Tomato Timur Achar is a flavorful & spicy tomato sauce made with tomatoes, timur (Nepali Sichaun pepper), garlic, & chili peppers. It is naturally a vegan, gluten-free recipe.
Quickly popping in to share “Tomato Timur Achar”, a full-flavored tomato sauce that is best served with mo:mo and chatamari. I have had many variations of tomato timur achar – spicy, runny consistency, thick creamy kind, tangy, with lots of garlic and cilantro, no cilantro and they all have their own unique, delicious taste. Tomato Timur Achar I am sharing today is a simple yet flavorful recipe using pantry-friendly ingredients except for “timur” (Prickly ash, Nepal Pepper, Toothache tree, Sichuan Pepper). Timur aka Nepali Sichaun pepper gives this tomato achar a really unique taste and it’s absolutely essential in this recipe.
It took me a really long time to share a proper recipe for tomato sauce because nothing I have made compared to the delicious versions I ate at restaurants or made by friends and families. This past year, I experimented with different types of tomato achar for pop-ups and classes and I am somewhat happy with this version. Tomato timur achar can be made by broiling tomatoes, boiling tomatoes, or cooking them on a stove top and each version has it’s own charm. For the sake of simplicity, I am sharing a boiled tomato version today.
We begin the recipe by boiling equal amounts of Roma tomatoes + garlic cloves + dried chiles until flesh of tomatoes are soft to touch and the skin peels off easily. Few other ingredients and steps include : frying sesame seeds (optional but recommended), turmeric powder, chili powder, cumin seeds (optional) in hot oil and blending in tomatoes to a creamy consistency. Nepali sichaun pepper powder, salt, and lemon juice are added to taste at the end.
Some people do add toasted sesame seeds and spices directly into the blender with boiled tomatoes but I find frying spices such as turmeric, chili powder etc adds a nice depth of flavor. You can also adjust the amount of water to make the sauce thin or thick…and the added oil definitely lends to the creamy consistency.
Let’s talk quickly about Timur aka Nepali Sichuan pepper. It’s not a regular pantry ingredient unless you are Nepali or Tibetan and someone who cooks a lot of traditional dishes. We commonly hear the term Sichuan, Szechwan, or Szechuan cuisine which is a style of Chinese cuisine from Sichuan Province. The dishes liberally use chili peppers, garlic, and Sichuan pepper (huājiāo; ‘flower pepper’) which is slightly citrusy, fragrant, and gives that tingling sensation in the mouth.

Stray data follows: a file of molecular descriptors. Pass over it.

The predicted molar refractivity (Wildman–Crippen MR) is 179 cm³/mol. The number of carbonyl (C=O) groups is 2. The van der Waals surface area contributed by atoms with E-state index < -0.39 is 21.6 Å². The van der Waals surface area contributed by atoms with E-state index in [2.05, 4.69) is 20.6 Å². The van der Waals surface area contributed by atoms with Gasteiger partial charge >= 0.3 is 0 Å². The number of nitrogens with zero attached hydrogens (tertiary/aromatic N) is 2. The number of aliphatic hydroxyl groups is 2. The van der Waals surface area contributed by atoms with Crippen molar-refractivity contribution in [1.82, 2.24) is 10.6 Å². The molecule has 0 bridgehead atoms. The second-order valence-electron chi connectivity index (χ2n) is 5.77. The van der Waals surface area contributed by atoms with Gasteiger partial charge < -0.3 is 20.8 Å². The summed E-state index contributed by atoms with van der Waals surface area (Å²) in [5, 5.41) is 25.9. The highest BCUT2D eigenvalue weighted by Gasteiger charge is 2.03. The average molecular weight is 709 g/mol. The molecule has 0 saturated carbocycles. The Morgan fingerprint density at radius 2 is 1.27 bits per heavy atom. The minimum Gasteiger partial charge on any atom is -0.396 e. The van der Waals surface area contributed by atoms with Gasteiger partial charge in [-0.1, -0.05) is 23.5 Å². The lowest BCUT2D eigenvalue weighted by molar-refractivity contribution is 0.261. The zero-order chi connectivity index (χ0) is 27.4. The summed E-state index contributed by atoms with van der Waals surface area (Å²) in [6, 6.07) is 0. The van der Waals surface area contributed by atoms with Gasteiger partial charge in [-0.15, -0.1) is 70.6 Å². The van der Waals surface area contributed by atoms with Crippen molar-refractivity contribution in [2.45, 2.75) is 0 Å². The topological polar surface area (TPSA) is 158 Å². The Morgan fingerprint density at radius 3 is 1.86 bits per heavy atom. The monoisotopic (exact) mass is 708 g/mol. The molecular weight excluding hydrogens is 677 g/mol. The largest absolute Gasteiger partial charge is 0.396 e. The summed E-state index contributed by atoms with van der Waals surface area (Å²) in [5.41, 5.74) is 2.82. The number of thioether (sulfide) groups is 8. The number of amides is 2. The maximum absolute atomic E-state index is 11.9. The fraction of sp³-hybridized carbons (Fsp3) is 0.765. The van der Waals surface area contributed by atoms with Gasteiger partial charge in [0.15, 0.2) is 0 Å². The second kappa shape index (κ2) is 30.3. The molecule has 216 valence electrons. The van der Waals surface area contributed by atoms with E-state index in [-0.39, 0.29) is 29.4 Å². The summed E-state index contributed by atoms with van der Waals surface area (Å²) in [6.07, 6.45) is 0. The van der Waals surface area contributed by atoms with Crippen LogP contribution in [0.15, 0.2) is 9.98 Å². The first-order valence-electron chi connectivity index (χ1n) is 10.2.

Apparently, there are different varieties/species of Sichuan pepper and each have distinct flavor. I found that out only recently because my parents have been supplying me with Nepali Sichuan pepper and I hadn’t really explored it’s availability in the US. Now that I use Nepali Sichuan pepper more often for pop-ups and classes, I wanted to make sure the ingredients are locally available in the US but so far I have been unsuccessful. I purchased some at the Asian grocery store but they were bitter and didn’t have that tinging, vibrant taste of Nepali Sichuan pepper. If anyone knows the exact name or species for Nepali Sichuan pepper, please let me know and also, where to source it easily in the US.
TOMATO TIMUR ACHAR
6 roma tomatoes
6 garlic cloves
6 dried red chilies
1 tablespoon neutral oil such as canola, avocado
1/4 cup white sesame seed
1 teaspoon cumin seed (optional)
1 teaspoon red chili powder (optional)
1 teaspoon turmeric powder
1 teaspoon Nepali Sichuan pepper (adjust more or less than suggested per taste)
1 large lemon, squeezed
salt to taste
1. In a medium pot, boil tomatoes, garlic, and chilies for about 10 minutes until tomatoes are soft to touch. Set aside to cool. Fish out tomatoes, garlic, and chilies from the pot into the blender. & reserve the liquid.
2. Blend the ingredients with 1.5 cups of water.
3. In a frying pan, heat oil over medium heat. Fry sesame seeds, cumin seeds until light brown. Keep an close eye as sesame seeds burn easily.Add red chili powder, turmeric powder to the pan and mix everything together.
4. Pour the sesame and spice mixture directly into the blender. Add more reserved liquid or water if needed and blend everything into a smooth consistency.
5. Season with salt, Nepali Sichuan pepper, and lemon juice per taste.
6. Store in a close lid jar in the fridge and use within 5-7 days.